A magical place in Mystic
Mystic — The Cloak and Wand, a self-described "wizarding and witchcraft shop featuring a well-appointed potion bar," opened this past weekend in Olde Mistick Village.
The new establishment garnered much attention from curious customers who wanted to know what, exactly, this strange place was.
More than 50 people lined up outside the store on Sunday before it opened its doors at 11 a.m., and the line stayed steady even as people began to file in.
Owner Ellie Greenberg also owns Alice in the Village, a themed tea room and gift shop, also in Olde Mistick Village, inspired by Alice in Wonderland. Her husband and partner David Greenberg, who was at The Cloak and Wand on Sunday, said she wanted to do something similar with the new spot.
“Ellie’s vision has always been around immersive retail and immersive experiences, so she tries to imagine an opportunity for people to dive into these unique worlds,” Greenberg said. “She set up Alice in the Village very much in the same way. It’s a bespoke creation, and talented artists like Hillery (Errett) come in and are able to really transform the space into a whole different world and a whole different environment.”
Errett, the manager, assisted in setting up the store since she met Ellie Greenberg last year after she saw a sign that read, “The Cloak and Wand coming soon, a curious place,” and became curious herself.
Errett described a somewhat unorthodox interview style for potential employees.
“We asked people which house they came from, and which job they related to most out of fortune telling, time traveling, dragon training and dark arts enforcer, just so we could get the right type of people for the store,” Errett said. The “Houses” she mentioned refer to the four houses of fictional Hogwarts from the Harry Potter books: Gryffindor, Slytherin, Ravenclaw and Hufflepuff.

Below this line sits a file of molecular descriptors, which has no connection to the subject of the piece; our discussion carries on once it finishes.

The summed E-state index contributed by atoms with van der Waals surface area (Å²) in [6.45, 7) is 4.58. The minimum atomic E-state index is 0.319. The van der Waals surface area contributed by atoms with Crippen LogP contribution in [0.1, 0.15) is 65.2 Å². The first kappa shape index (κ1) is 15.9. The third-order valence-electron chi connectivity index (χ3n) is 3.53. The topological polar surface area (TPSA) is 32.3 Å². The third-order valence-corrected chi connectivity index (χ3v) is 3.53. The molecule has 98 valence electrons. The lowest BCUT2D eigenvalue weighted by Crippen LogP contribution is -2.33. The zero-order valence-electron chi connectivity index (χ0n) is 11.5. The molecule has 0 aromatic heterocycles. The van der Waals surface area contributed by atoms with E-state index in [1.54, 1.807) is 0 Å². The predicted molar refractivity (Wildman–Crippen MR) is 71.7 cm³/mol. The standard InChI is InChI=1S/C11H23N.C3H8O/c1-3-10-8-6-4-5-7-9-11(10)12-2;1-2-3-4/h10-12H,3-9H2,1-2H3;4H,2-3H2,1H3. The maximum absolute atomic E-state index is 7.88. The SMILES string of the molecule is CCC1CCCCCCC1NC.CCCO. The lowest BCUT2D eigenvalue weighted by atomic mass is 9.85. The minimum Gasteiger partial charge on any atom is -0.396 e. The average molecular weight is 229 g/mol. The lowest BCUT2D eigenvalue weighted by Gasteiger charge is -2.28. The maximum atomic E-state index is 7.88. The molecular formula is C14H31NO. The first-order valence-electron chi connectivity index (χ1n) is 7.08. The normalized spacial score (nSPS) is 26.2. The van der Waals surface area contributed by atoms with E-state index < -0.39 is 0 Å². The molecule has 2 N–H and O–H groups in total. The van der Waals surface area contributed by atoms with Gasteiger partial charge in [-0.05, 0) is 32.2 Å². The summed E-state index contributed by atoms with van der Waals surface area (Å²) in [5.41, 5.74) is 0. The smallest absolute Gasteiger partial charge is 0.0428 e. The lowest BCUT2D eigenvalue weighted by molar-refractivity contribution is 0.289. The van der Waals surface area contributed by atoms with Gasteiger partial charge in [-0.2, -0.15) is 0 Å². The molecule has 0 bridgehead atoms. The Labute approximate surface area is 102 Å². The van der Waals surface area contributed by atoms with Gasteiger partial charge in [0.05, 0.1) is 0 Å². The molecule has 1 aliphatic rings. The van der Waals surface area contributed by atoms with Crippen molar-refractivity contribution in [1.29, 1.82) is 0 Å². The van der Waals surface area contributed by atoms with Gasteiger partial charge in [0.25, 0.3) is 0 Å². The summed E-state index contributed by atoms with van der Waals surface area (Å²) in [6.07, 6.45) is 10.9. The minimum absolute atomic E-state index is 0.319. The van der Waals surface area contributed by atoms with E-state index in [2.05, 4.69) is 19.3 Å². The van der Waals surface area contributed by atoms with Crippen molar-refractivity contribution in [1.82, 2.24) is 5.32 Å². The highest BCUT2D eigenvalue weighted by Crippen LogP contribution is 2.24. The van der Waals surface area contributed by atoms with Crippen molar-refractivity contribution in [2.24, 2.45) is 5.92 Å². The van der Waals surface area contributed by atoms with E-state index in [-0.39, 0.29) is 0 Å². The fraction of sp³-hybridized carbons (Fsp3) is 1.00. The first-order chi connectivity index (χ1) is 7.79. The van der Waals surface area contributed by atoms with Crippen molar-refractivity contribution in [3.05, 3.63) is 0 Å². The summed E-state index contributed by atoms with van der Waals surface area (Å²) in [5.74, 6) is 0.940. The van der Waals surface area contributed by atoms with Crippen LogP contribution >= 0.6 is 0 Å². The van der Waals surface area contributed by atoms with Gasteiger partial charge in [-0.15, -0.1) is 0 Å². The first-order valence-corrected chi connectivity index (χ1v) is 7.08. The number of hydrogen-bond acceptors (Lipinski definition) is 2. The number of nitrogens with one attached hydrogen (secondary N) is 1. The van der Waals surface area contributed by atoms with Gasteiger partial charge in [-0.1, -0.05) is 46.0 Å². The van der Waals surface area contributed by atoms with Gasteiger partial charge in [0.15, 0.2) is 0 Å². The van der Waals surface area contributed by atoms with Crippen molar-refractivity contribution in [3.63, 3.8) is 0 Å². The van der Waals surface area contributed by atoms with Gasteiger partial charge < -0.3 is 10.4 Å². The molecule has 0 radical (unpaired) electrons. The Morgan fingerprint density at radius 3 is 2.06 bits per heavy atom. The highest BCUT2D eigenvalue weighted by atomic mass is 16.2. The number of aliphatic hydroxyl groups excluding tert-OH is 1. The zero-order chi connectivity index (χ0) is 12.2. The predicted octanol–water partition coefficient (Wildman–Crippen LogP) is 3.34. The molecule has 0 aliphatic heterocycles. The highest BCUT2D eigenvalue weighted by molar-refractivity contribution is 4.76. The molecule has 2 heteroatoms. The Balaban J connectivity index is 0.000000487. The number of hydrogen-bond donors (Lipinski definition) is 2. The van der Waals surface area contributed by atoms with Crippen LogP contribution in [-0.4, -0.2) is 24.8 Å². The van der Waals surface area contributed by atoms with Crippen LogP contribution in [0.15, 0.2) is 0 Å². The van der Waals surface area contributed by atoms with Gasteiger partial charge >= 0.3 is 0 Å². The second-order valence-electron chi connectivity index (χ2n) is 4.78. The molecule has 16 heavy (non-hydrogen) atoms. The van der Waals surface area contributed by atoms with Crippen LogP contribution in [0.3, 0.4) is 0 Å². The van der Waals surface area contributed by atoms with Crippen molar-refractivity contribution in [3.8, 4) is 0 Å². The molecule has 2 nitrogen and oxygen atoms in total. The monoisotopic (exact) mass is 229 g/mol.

Still, The Cloak and Wand is not a Harry Potter store. David Greenberg said it’s built around all of the wizards and witches of myth, folklore and literature. Errett made sure to make the distinction as well.
“We don’t consider ourselves a Harry Potter store. We do appeal to Harry Potter fans, and we do sell Harry Potter-licensed merchandise, but Ellie doesn’t want to associate herself with just that,” Errett said. “Our dark arts section has a lot of handmade and vintage items. We have vintage taxidermy, we have shrunken heads, we have a variety of things. We have Dungeons & Dragons — it appeals to everyone who loves magic.”
Upon walking into the store, people immediately see a “witching tree” along the wall on their left, which, according to the store’s website, “is a common occurrence in the magical world. It provides protection from dark forces and can provide help and guidance in mysterious ways.”
As customers take in the products — paper voodoo dolls, dragon statuettes, mugs, magic books, crystal balls, golden snitches (another Harry Potter product) and many other curiosities — they walk by a wall of portraits, some of which turn out to be moving pictures that follow them.
They then make their way to the dark arts section, with more expensive, handmade products. Then they get to the potions, which consist of custom-flavored soda, Italian soda and custom hot chocolate. Marshmallows are referred to as “Basilisk eggs” and chocolate pieces as “Troll teeth.”
Brandon and Kristen Conti sat outside the store Sunday sipping their potions after their visit.
“People are going to come from everywhere in the village to get the potions,” Brandon Conti said. “They have a ton of stuff other than Harry Potter, too.”
Kristen Conti appreciated the finer points of the shop.
“As you walked around the room, there were so many small details, like the moving pictures, and the electric fireplace,” she said. “They also opened at the perfect time with things starting to pick up again.”
Josh Mattei and Meagan Yeung of Groton, who were waiting in line together on Sunday morning, said they were Harry Potter fans. But they were there mostly because they had noticed the store when it was preparing to open.
“We like to support local businesses and check out new spots in the area,” Yeung said. Mattei noted that it’s “scary” to open a business during the COVID-19 pandemic, adding that he hadn’t seen a line like the one he was standing in for a long time.